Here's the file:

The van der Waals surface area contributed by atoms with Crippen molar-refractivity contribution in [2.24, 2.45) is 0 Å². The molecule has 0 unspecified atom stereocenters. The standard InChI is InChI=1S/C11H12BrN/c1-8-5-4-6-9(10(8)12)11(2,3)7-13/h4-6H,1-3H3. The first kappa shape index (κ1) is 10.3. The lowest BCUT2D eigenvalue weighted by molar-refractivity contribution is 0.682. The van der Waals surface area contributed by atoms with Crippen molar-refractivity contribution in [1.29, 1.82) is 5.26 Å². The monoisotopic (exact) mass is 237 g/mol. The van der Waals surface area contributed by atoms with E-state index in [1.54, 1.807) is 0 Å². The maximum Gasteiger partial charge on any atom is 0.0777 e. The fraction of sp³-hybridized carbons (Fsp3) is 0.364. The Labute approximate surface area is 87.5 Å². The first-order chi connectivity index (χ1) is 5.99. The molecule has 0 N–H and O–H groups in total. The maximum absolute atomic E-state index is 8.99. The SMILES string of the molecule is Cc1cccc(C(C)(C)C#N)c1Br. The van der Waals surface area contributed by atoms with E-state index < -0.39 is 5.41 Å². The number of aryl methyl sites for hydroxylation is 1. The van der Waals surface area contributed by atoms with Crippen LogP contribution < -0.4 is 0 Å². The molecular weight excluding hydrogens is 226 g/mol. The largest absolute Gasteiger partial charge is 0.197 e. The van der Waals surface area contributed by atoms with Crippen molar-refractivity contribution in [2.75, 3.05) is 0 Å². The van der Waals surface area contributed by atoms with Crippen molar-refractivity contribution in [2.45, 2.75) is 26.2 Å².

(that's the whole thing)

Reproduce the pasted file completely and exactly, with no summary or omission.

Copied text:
The van der Waals surface area contributed by atoms with Crippen molar-refractivity contribution in [2.24, 2.45) is 0 Å². The molecule has 0 unspecified atom stereocenters. The standard InChI is InChI=1S/C11H12BrN/c1-8-5-4-6-9(10(8)12)11(2,3)7-13/h4-6H,1-3H3. The first kappa shape index (κ1) is 10.3. The lowest BCUT2D eigenvalue weighted by molar-refractivity contribution is 0.682. The van der Waals surface area contributed by atoms with Crippen molar-refractivity contribution in [1.29, 1.82) is 5.26 Å². The monoisotopic (exact) mass is 237 g/mol. The van der Waals surface area contributed by atoms with E-state index in [1.54, 1.807) is 0 Å². The maximum Gasteiger partial charge on any atom is 0.0777 e. The fraction of sp³-hybridized carbons (Fsp3) is 0.364. The Labute approximate surface area is 87.5 Å². The first-order chi connectivity index (χ1) is 5.99. The molecule has 0 N–H and O–H groups in total. The maximum absolute atomic E-state index is 8.99. The SMILES string of the molecule is Cc1cccc(C(C)(C)C#N)c1Br. The van der Waals surface area contributed by atoms with E-state index < -0.39 is 5.41 Å². The number of aryl methyl sites for hydroxylation is 1. The van der Waals surface area contributed by atoms with Crippen LogP contribution < -0.4 is 0 Å². The molecular weight excluding hydrogens is 226 g/mol. The largest absolute Gasteiger partial charge is 0.197 e. The van der Waals surface area contributed by atoms with Crippen molar-refractivity contribution in [2.75, 3.05) is 0 Å². The van der Waals surface area contributed by atoms with Crippen molar-refractivity contribution in [2.45, 2.75) is 26.2 Å².